Barbosa double dribbles from Sweden to Western

Lifestyles Student Life World

It’s the first of May and students at Missouri Western are studying hard for finals and making plans to head home after a long year.

Except for one Western student, Selma Barbosa, who will soon leave Sweden to spend the summer closer to Western.

Barbosa has been doing double dribble this past year; she has been a college student while also playing professional women’s basketball in Sweden.

Barbosa

“Basketball is my passion, and I knew I was not ready to stop playing it after my senior year,” Barbosa said. “After I got my first major, I got myself a basketball agent and told him I wanted to keep playing basketball in Europe, where I knew I would have an opportunity to show my basketball skills.”

Barbosa recently slam-dunked her first year playing for The Comets, a European women’s basketball team.

While in the paint in Sweden, Barbosa has been attending UMEA University, a large university with a total student population of 30,000.

“The classes I am taking are related to my major, Spanish,” Barbosa said. Barbosa is taking 16 points, which will match the hours that she will need to be able to graduate from Western this summer.

Barbosa’s game schedule dead balled in March, as the season ended. She played games twice a week, playing in the highest-Elite league in Sweden. She helped her team control the boards all over Sweden.

“Every team had their foreign players, and most of the foreign players were from the United States,” Barbosa said. “I think I was the only South American player in the league. I got to know most of the American players.”

Barbosa said her practice was similar to that of when she was in college. Most of her teammates, including her coach, were also studying. She practiced mostly at night, after 6 p.m. everyday, only having one day to rest.

“My opinion is if a person really wants to accomplish something, she or he will find a way and time to do it,” Barbosa said. “I never had a problem with my homework. I always took my homework on trips with me or I would wake up earlier and do it.”

While Barbosa has been palming classes at UMEA, the support of her team at Western have been a tremendous help.

“Judith Grimes has been an angel in my life, since I decided to take my last courses here in Sweden,” Barbosa said. “The head of the foreign language department, Dr. Hennessy, also helped me tremendously, especially when she found a way to translate all my course descriptions. They were all in Swedish, and she had to read it to be able to approve it so she found someone that was able to translate it.”

Barbosa has communicated with Grimes, Hennessy and the registrar’s office almost daily in trying to complete requirements for
her summer graduation.

“We e-mailed sometimes five times a week,” Grimes said.

While e-mail correspondence worked to solve some questions, paperwork and other important documents, such as transcripts, were often faxed between the University in Sweden and Western.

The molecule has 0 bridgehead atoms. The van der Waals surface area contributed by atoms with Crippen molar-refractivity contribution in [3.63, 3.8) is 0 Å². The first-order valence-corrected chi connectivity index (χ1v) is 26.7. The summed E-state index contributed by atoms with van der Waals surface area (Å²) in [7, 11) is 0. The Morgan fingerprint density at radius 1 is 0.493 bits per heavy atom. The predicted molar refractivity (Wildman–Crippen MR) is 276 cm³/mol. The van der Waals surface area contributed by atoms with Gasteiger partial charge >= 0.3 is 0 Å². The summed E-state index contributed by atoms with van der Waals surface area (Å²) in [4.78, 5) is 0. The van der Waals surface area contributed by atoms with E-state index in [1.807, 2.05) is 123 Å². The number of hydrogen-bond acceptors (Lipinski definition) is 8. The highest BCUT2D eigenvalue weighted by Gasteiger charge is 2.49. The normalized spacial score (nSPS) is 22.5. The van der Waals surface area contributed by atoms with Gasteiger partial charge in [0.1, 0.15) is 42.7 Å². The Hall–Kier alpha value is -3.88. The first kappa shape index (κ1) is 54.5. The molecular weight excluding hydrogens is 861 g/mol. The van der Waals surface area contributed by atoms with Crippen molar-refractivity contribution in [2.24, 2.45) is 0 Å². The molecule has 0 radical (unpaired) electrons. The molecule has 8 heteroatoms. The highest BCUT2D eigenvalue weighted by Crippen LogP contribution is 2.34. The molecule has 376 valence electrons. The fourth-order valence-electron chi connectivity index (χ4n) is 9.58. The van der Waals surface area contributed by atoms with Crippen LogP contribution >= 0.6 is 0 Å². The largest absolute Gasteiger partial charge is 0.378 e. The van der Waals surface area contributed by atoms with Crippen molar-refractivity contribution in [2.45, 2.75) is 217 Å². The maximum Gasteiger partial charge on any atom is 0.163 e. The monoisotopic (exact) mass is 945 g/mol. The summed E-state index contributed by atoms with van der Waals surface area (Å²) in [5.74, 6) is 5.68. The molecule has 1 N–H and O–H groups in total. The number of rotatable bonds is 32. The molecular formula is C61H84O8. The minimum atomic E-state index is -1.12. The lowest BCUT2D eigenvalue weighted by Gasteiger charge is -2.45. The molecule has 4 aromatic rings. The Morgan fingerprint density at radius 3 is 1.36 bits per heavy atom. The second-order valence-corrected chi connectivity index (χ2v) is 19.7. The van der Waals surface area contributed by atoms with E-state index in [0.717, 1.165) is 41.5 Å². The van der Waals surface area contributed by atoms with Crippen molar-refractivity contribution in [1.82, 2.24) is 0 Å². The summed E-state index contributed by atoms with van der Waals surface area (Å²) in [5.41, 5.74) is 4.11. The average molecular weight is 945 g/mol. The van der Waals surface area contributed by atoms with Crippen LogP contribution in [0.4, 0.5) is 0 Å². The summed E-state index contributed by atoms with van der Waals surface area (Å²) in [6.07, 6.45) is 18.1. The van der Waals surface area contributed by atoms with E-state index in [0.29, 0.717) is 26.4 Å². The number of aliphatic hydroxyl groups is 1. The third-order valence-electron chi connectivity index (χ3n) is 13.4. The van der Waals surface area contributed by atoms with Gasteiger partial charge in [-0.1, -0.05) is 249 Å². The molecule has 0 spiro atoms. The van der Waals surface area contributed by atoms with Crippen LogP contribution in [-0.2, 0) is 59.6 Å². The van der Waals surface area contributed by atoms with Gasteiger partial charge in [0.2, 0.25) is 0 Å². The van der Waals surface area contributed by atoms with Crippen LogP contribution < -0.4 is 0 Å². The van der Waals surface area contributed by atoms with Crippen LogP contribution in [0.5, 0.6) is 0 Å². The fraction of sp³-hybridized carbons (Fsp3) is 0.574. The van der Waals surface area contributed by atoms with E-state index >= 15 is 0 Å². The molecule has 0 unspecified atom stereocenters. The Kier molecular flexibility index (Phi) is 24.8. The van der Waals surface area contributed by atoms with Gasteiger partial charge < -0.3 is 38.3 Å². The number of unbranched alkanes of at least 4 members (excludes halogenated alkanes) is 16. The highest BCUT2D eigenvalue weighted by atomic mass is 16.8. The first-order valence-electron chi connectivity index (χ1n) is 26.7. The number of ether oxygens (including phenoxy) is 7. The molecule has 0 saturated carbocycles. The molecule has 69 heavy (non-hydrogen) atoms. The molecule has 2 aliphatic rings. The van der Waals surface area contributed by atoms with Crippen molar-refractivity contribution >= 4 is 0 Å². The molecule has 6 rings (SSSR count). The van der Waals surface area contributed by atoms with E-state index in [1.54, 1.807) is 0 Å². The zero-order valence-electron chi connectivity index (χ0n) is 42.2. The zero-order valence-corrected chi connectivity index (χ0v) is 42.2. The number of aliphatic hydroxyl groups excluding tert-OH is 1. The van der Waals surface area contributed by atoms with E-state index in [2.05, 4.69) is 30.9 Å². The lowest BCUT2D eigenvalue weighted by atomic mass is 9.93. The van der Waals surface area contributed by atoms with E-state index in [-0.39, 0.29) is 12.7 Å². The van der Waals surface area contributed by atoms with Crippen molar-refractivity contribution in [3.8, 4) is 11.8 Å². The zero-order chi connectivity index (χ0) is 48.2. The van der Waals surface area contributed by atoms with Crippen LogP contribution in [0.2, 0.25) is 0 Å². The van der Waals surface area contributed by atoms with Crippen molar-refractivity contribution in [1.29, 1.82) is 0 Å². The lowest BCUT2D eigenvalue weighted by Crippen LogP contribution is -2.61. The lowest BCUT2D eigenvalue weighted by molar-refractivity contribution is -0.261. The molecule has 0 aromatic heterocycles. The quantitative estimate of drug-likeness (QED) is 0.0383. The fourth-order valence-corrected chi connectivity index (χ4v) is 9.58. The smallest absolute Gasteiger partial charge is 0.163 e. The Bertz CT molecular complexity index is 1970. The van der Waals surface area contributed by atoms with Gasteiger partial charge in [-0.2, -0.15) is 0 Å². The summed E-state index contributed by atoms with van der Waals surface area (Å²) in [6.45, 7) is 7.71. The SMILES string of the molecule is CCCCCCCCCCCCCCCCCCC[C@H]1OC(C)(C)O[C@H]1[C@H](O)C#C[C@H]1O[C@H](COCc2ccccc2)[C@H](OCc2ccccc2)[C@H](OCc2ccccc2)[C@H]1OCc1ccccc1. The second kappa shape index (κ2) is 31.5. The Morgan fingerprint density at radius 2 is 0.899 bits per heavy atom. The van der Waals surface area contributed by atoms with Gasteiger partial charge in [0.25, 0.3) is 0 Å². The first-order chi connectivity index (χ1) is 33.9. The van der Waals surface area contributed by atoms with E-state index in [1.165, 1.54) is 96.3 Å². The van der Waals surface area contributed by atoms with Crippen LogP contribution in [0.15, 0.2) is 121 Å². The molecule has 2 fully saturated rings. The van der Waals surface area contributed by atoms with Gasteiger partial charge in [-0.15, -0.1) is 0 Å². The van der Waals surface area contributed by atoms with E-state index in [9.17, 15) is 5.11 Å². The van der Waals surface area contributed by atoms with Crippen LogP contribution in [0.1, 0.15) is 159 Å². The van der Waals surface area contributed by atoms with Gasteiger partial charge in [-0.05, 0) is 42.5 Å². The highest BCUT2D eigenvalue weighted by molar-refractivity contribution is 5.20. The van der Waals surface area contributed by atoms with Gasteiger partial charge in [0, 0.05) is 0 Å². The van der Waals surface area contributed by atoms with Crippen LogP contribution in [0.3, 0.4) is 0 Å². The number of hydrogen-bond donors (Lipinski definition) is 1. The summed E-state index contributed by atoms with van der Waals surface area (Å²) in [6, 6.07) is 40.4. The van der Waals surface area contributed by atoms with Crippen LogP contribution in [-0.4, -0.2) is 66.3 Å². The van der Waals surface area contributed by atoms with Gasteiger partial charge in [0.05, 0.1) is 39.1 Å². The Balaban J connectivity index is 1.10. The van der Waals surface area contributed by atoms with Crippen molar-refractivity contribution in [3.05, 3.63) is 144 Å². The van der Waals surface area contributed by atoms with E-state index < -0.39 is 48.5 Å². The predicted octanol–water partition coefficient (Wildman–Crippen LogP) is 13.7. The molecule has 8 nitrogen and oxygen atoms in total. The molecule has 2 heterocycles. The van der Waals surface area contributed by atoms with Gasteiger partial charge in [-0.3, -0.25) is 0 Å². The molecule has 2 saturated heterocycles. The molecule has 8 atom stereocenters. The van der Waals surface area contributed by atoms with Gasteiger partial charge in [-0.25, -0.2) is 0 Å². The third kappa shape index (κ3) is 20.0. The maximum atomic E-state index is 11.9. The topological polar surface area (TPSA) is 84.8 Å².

“Mechanics were the main challenges, mostly paperwork,” Grimes said.

Passion drove Barbosa to Europe to play basketball. Rebounding after a two-year leave of absence, Barbosa charged to Western
in search of what she wanted to do after her basketball career.

After three years of college, Barbosa needed a fastbreak because she still couldn’t decide for sure what she wanted to study. That was when she heard about the idea of a PTA degree.

“I fell in love with the idea of a physical therapist assistances degree,” Barbosa said.

Washburn University and Missouri Western were only two of the few universities in the country that offered the major.

“The coach from Washburn and coach Keister – at that time he was still the assistant coach for Missouri Western – knew me from Bacone Junior College, so I took a visit to both schools and I decided to play for Missouri Western and also study physical therapy,” Barbosa said.

She left her family and her home in Barretos, state of Sao Paulo, Brazil at the age of 15 when she had the opportunity to develop the man-to-man defense with her basketball skills by playing in other cities in Brazil.

“My parents always taught me that education always should come first than basketball because my education, my diploma and knowledge cannot be taken away, but basketball can be taken away anytime with a serious injury or something else,” Barbosa said.

Realizing that it would be difficult to scrimmage both: playing basketball and further her education, Barbosa soon made the choice to come to the United States where she could do both.

“I had a few ex-Brazilians teammates playing in the states, and also my Brazilian coach at that time knew a coach in the USA, so I told him I would like to go to the United States to study and play basketball,” Barbosa said.

Speaking not a word of English, Barbosa attended Bacone College in Muskogee, Okla., where she would play basketball, learn English and complete a degree.

Barbosa’s three-point fiend goals at Bacone earned her a position at Fort Hays State University, where she played only one season. Barbosa plans to take her PTA board exam after graduation and get her license.

“I would like during the summer, to get a job as a physical therapist assistant and get some experience on this field,” Barbosa said.

When the season starts again in September, Barbosa plans to travel to Europe to return to basketball.

“I always tell my good friends that I will continue to play basketball until no team wants to hire me anymore – until they tell me that I am too old to play the game,” she said. “That’s when I will stop playing serious, but I will still play for fun.”

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